New York City is in danger of losing its standing as the world financial capital, according to a report analyzing the financial services sector since the collpase of 2008.
The financial services sector has lost 25,000 largely middle-wage jobs in the last five years, and 50,000 since 2000.
While the financial sector accounts for 20% of the Big Apple's economic output, $8 billion annually in city taxes and 310,000 jobs (8% of the city's employees), it is imperiled by growing competition from financial hubs such as London, Hong Kong and Singapore, according to the report by Partnership for New York City and the Gerson Lerman Group.
The report's data was taken from a survey of 50 banks, insurance and financial service companies, asset managers and real estate companies.
Cities such as Phoenix, Dallas and San Antonio, which have shown robust job growth in financial services jobs, were also stealing NYC's thunder, said the report, titled "At Risk: New York's Future as thr World Financial Capital."
It's actually great news that "New York City is a lot less dependent on Wall Street than it was 10 or 20 years ago," but the city still needs to explore "specific policies" to hold onto good-paying middle class jobs such as those in the finance sector, said Jonathan Bowles, executive director of Center for an Urban Future. "Those high-paying jobs are key for the city, and finance serves as a catalyst for growth in legal services, tech and other sectors," Bowles said.
Also at fault, the report said, is the "regulatory enviroment" and "a punitive legal, tax and political environment (that) limits profitability, growth and innovation," in NYC, said the report, which then offered a stunningly diverse set of prescriptions to burnish Wall Street's crown.
These include a reduction of commercial, "patent" and personal income taxes, significant investment in public transit and airport capacity and quality, development of more affordable housing, investment in digital infrastructure and cyber security, and "a more conducive legal environment," by restoring the NYS Department of Financial Services to a regulatory role instead of one of enforcement.
Also on the wish list was collaboration by government, educators and industry to give kids a "road map" for financial services careers and "a concerted marketing campaign" to explain the industry's contributions.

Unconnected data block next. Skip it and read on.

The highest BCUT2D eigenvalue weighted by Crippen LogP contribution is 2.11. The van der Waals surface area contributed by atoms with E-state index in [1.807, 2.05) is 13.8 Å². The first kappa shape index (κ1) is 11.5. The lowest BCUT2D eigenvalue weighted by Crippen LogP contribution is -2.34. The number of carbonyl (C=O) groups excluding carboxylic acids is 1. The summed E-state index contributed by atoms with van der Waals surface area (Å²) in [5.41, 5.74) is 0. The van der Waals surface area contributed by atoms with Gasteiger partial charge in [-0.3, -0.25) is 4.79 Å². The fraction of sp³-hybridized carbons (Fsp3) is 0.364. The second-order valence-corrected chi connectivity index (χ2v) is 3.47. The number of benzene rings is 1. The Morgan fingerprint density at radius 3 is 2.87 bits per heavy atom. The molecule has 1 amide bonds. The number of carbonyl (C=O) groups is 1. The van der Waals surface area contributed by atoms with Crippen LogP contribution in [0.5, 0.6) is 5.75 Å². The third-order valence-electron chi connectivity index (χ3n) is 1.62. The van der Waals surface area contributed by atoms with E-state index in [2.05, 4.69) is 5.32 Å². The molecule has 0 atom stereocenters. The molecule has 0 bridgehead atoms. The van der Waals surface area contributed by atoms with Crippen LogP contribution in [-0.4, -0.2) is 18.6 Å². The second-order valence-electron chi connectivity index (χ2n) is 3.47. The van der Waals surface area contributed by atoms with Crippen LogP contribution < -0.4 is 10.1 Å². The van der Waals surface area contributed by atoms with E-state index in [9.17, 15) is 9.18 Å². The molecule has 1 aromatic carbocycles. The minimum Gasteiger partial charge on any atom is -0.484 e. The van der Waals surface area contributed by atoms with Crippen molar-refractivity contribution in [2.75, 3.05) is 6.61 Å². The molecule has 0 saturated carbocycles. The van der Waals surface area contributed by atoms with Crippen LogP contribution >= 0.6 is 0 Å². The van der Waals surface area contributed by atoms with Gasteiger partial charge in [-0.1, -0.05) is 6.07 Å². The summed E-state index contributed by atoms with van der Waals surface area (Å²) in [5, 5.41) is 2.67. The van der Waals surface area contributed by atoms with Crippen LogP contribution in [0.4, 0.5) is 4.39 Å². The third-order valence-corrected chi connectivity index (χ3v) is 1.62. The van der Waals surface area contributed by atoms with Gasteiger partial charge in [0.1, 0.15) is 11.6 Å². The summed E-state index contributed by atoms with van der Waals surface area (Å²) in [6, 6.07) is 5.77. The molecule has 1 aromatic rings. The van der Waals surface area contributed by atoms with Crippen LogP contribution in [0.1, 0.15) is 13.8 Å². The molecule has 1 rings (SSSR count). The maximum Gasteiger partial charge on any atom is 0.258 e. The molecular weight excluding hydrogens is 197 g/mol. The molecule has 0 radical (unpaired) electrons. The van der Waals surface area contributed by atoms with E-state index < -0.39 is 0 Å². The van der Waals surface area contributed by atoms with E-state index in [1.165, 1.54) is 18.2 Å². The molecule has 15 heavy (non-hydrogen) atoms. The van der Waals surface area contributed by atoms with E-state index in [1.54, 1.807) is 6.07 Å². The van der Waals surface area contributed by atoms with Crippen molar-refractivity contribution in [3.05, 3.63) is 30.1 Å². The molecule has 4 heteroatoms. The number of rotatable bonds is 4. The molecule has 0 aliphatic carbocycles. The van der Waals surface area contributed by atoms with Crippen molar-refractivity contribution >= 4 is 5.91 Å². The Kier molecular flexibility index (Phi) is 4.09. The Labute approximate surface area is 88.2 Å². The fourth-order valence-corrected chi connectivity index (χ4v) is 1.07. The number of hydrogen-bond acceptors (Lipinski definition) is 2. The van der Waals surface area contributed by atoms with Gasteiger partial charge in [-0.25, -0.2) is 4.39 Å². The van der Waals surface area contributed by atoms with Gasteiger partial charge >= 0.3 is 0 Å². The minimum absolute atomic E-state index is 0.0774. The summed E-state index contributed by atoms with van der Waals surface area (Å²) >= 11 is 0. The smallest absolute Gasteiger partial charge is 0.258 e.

At a news conference yesterday, Mayor Bill de Blasio said he had not seen the report, but noted, "I'm not a fan of tax incentives for the finance industry. I know that was something that was offered in previous administrations; that's not on the agenda for us."
But, he continued, how his administration plans "to keep the industry strong here conforms exactly with the bigger plans we have in place" that benefit everyone -- improved schools, the creation of more affordable housing, and even greater reductions in crime. "Part of continuing to have a strong business sector and finance sector is continuing to keep this the safest big city in the country," he said.
Many New Yorkers have little sympathy for Wall Street workers, imagining uber wealthy CEOs and hedge fund managers, "but those guys are not the norm," said Nelson Gomez, 47, a Wall Street compliance officer who lives in Midwood. "The average person who works on Wall Street is suffering like everybody else," struggling with the high cost of living in NYC, and working harder than ever before in a do-more-with-fewer-people workplace, said Gomez.
"There's no more, 'Let's go to Delmonico's for a steak lunch!' all the time," as there was in the Street's heyday, he said.
Part of the industry's problem has been "hubris" from within, he said, but local recruitment also suffers as a result of "the vilification" finance professionals receive in famously liberal NYC, Gomez said. "There's a lot of negative media concerning Wall Street," he complained.
Nancy Ploeger, president of the Manhattan Chamber of Commerce, lauded the report but said Wall Street wasn't the only business entity hurting: "We are losing middle class jobs, period," she said, noting that the commercial rent tax levied in Manhattan below 96th St. "is the only tax of its kind in the nation," and small businesses were suffering, too.
Steven Barrison, legal counsel to TakeBackNYC, an advocacy group for small businesses, was astonished by the report's recommendations. "There is a big difference between a decline in profits and the loss of your life savings and the American Dream," he said, adding that NYC's small businesses -- facing 300% increases in rent, in some cases -- were under siege, with as many as 1,000 closing their doors each month. Small businesses, he said, were far more deserving of targeted assistance, incentives and protections from government than Wall Street.